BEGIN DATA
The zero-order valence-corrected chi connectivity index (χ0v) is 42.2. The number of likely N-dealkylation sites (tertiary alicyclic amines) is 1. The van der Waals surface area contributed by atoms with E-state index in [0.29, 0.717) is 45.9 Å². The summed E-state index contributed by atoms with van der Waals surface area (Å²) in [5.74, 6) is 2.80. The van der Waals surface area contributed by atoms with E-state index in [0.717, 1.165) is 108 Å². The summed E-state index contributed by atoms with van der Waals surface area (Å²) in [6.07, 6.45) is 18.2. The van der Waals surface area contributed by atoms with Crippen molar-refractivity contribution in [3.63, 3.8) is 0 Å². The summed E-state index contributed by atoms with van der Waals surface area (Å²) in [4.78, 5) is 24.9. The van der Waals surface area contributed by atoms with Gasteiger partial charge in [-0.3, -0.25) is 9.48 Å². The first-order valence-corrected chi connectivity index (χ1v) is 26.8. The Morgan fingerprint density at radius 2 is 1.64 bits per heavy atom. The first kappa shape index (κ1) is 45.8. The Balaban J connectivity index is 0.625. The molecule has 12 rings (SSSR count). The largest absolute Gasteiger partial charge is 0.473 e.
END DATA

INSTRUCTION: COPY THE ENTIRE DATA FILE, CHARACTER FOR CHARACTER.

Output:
The zero-order valence-corrected chi connectivity index (χ0v) is 42.2. The number of likely N-dealkylation sites (tertiary alicyclic amines) is 1. The van der Waals surface area contributed by atoms with E-state index in [0.29, 0.717) is 45.9 Å². The summed E-state index contributed by atoms with van der Waals surface area (Å²) in [5.74, 6) is 2.80. The van der Waals surface area contributed by atoms with E-state index in [0.717, 1.165) is 108 Å². The summed E-state index contributed by atoms with van der Waals surface area (Å²) in [6.07, 6.45) is 18.2. The van der Waals surface area contributed by atoms with Crippen molar-refractivity contribution in [3.63, 3.8) is 0 Å². The summed E-state index contributed by atoms with van der Waals surface area (Å²) in [4.78, 5) is 24.9. The van der Waals surface area contributed by atoms with Gasteiger partial charge in [-0.3, -0.25) is 9.48 Å². The first-order valence-corrected chi connectivity index (χ1v) is 26.8. The Morgan fingerprint density at radius 2 is 1.64 bits per heavy atom. The first kappa shape index (κ1) is 45.8. The Balaban J connectivity index is 0.625. The molecule has 12 rings (SSSR count). The largest absolute Gasteiger partial charge is 0.473 e.